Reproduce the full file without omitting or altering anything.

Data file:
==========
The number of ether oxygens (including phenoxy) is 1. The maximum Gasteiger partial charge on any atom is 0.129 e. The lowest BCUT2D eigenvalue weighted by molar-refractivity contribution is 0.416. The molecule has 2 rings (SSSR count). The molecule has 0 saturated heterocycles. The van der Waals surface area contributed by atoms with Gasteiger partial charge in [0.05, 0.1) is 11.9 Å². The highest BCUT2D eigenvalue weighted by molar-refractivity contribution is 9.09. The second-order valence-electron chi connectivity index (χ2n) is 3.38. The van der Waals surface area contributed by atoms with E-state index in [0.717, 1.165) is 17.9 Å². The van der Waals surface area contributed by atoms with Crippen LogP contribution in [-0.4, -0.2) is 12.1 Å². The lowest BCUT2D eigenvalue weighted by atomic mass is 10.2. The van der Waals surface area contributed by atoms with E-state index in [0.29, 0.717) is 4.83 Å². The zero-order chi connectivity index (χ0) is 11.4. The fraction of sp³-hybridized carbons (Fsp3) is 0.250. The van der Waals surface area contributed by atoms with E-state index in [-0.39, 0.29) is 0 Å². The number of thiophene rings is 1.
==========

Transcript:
The number of ether oxygens (including phenoxy) is 1. The maximum Gasteiger partial charge on any atom is 0.129 e. The lowest BCUT2D eigenvalue weighted by molar-refractivity contribution is 0.416. The molecule has 2 rings (SSSR count). The molecule has 0 saturated heterocycles. The van der Waals surface area contributed by atoms with Gasteiger partial charge in [0.05, 0.1) is 11.9 Å². The highest BCUT2D eigenvalue weighted by molar-refractivity contribution is 9.09. The second-order valence-electron chi connectivity index (χ2n) is 3.38. The van der Waals surface area contributed by atoms with E-state index in [0.717, 1.165) is 17.9 Å². The van der Waals surface area contributed by atoms with Crippen LogP contribution in [-0.4, -0.2) is 12.1 Å². The lowest BCUT2D eigenvalue weighted by atomic mass is 10.2. The van der Waals surface area contributed by atoms with E-state index in [0.29, 0.717) is 4.83 Å². The zero-order chi connectivity index (χ0) is 11.4. The fraction of sp³-hybridized carbons (Fsp3) is 0.250. The van der Waals surface area contributed by atoms with E-state index in [-0.39, 0.29) is 0 Å². The number of thiophene rings is 1.